Tongue in Ink
by Shannon P. Laws
The best poems are not written in ink but by the tongue
Spoken into the air never finding paper
Touched by the mist of breath against your neck
Said in the dark rooms where lovers meet
Not at all recorded nor syllables numbered
But art form just the same
Once activated and released the words are all lost
So, how was your 2014? What a mixed bad of nuts, right.
Robots went to Mars, the Rosetta spacecraft‘s Philae probe successfully lands on Comet 67P, the Ferguson, Mo. ruling (WTH?), the die-ins, Russia hosts the Olympics, Pussy Riot spoke out, Brazil puts on a dynamic show for the FIFA World Cup, the TV news world goes nuts over the disappearance of Malaysia Airlines Flight 370, the US government continues to play games instead of governing, stunning display of the aurora borealis viewed by people as far south as Seattle, and some dy-no-mite sun activity causing cell/satellite outages. Fun. Fun. Fun. You were there, I don’t need to go into detail, but what a strange, wild, wonderful, and horrific year.
Here at the S.P. Laws office we had a… lets call it “productive” year. Many improvements are in place to help launch us off into an even more productive schedule for 2015. Here is the years recap:
2014 started off on the good foot with a breathtaking announcement in April. A letter came in the mail to officially notify me I was selected for 2013 Mayor’s Arts Award recipient “Poet”, along with many powerful folks in the Bellingham arts community, including my “Writer Idol” Laurel Leigh. Here we are celebrating at The Temple Bar afterwards with productive and energizing writers Susan Chase-Foster and Janet Oakley.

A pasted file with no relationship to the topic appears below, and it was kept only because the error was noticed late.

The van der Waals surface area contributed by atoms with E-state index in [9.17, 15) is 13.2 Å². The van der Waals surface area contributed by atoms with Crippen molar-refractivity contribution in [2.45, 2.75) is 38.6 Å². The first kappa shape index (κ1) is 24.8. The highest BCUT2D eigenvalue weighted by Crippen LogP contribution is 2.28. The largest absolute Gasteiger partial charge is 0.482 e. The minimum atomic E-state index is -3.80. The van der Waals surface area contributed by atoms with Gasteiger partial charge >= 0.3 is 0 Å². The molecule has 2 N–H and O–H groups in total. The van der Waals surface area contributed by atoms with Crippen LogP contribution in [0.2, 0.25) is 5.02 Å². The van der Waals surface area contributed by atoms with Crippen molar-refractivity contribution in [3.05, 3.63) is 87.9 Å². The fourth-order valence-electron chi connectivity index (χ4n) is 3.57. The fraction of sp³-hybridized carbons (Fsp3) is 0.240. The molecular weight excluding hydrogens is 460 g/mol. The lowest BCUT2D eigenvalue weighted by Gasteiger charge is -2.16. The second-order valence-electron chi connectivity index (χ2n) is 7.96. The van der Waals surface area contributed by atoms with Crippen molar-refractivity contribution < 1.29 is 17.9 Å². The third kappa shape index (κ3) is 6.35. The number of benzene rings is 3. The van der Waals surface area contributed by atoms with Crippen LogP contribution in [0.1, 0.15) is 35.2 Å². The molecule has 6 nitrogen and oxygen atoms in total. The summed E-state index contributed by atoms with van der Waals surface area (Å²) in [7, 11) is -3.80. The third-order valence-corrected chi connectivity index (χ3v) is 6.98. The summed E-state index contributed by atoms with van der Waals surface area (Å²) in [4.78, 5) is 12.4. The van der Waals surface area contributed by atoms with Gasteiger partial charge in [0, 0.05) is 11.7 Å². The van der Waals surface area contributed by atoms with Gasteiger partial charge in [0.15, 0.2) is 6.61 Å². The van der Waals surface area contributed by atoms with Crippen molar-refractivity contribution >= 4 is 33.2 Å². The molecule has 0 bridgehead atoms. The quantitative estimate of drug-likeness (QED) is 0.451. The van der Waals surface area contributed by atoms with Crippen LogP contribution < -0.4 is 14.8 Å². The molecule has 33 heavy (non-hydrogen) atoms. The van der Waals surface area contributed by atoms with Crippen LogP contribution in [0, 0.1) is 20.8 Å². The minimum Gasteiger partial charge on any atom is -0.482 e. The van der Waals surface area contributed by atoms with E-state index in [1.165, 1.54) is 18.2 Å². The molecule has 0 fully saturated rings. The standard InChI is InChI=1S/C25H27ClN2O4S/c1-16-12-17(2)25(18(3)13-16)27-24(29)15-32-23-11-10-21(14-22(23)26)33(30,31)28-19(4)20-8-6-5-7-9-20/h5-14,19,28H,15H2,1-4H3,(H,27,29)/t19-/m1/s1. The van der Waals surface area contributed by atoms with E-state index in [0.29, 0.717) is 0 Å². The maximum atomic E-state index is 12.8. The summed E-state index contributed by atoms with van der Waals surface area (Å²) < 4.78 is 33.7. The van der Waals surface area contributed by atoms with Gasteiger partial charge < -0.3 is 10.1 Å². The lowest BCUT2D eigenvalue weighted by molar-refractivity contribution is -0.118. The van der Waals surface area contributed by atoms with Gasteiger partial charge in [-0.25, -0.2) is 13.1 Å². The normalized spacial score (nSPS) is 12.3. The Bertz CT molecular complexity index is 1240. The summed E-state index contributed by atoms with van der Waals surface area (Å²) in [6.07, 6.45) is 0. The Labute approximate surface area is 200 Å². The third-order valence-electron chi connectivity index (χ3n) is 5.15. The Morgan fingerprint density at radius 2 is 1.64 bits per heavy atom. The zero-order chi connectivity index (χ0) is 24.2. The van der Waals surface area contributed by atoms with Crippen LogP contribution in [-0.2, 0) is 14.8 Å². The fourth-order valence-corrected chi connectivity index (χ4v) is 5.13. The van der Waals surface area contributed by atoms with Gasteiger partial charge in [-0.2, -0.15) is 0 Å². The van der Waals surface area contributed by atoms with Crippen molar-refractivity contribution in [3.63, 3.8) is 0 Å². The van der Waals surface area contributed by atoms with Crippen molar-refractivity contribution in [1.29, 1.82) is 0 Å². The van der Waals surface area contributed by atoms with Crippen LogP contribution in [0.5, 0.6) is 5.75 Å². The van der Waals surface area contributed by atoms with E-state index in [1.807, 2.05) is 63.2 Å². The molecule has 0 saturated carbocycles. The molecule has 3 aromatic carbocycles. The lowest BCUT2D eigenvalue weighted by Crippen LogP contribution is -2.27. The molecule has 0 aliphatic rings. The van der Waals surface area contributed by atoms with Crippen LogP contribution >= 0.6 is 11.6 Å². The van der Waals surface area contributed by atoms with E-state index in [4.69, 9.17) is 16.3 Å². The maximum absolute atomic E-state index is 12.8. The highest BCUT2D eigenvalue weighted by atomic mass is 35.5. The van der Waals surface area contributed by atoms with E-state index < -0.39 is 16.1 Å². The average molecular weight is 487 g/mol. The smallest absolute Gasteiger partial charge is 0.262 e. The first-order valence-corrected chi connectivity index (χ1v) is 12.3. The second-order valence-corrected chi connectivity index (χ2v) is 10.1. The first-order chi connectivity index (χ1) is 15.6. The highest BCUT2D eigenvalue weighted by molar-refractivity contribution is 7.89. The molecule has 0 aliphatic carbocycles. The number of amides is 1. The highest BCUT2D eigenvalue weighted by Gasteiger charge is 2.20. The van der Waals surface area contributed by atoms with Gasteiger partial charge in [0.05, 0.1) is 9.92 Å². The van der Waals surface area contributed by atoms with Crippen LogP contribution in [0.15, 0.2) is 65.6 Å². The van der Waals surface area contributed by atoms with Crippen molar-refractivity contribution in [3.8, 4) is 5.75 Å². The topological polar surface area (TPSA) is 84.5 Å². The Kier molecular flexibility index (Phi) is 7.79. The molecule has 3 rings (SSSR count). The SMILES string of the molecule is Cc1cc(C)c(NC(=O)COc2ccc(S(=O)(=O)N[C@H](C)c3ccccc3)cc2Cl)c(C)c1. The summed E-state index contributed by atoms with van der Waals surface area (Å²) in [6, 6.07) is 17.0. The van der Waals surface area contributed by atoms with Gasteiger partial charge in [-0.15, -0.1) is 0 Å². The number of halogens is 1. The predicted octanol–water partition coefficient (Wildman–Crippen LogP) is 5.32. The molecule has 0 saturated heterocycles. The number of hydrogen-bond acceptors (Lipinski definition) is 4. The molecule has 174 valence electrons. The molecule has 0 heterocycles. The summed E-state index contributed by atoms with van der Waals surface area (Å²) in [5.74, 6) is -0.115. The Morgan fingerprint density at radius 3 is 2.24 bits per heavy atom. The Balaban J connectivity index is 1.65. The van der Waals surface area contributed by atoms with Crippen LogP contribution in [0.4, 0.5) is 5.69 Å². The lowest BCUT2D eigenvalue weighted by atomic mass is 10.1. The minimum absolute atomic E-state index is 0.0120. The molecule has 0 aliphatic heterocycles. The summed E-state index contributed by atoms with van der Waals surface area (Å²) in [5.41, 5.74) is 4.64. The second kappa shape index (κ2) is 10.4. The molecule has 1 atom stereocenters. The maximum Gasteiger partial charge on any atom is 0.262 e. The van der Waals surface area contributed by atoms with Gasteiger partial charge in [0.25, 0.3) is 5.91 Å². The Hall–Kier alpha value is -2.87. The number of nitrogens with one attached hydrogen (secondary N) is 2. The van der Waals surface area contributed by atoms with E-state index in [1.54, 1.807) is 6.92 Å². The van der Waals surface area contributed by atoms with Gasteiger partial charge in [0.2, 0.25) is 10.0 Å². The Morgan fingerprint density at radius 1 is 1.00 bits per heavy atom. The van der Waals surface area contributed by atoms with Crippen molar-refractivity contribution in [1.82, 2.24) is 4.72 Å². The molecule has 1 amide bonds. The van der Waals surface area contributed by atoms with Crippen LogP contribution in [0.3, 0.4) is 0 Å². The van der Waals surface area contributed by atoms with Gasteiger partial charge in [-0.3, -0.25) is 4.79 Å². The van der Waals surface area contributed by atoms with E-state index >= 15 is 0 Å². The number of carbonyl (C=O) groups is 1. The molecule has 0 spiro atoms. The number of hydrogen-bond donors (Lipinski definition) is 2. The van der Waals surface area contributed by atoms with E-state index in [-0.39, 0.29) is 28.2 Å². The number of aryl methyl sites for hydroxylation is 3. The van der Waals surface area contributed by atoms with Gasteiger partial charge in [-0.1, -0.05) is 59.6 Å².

Also in April I was invited to speak with two lovely poets Jennifer Bullis (Bellingham) and Heather Curtis (Anacortes) for Heather’s book launch “Upon Waking” and for National Poetry Month. I could not be in better company. A fine set of poets.
In June my second poetry book, “Odd Little Things”, was released. Special thanks to my dear friend and editor Denise DuMaurier for her help. I edited my first book “Madrona Grove” by myself, in addition to formatting it. (I’ll never do that again) I learned my lesson. Editors are good people to know & hire. Don’t be afraid to use an editor. My two cents.
“Odd Little Things” is a familiar ride full of piercing moments and wishes. In this, her second book of poetry, Shannon bares all making you feel like best friends at a café sharing secrets. The cycles of life seem to spin like an unforgiving stellar system for this poet. However large or small, everything matters, especially the moments you only share with yourself. Shannon says about her new book, “If ‘Madrona Grove’ is my lover, then ‘Odd Little Things’ is my child.”
BTW: This fall a second edition of Madrona Grove was graciously edited by poet master, retired professor, James Bertolino. Available now at Village Books, click here: Madrona Grove VB
June marked the end of The New Americana Hour’s second season. It was a double punch to the intellect and heart. Such an honor to be apart of this program. I am a volunteer producer for a non-profit radio station in Bellingham, KMRE 102.3 LP, that broadcasts out of the SPARK Museum of Electrical Invention.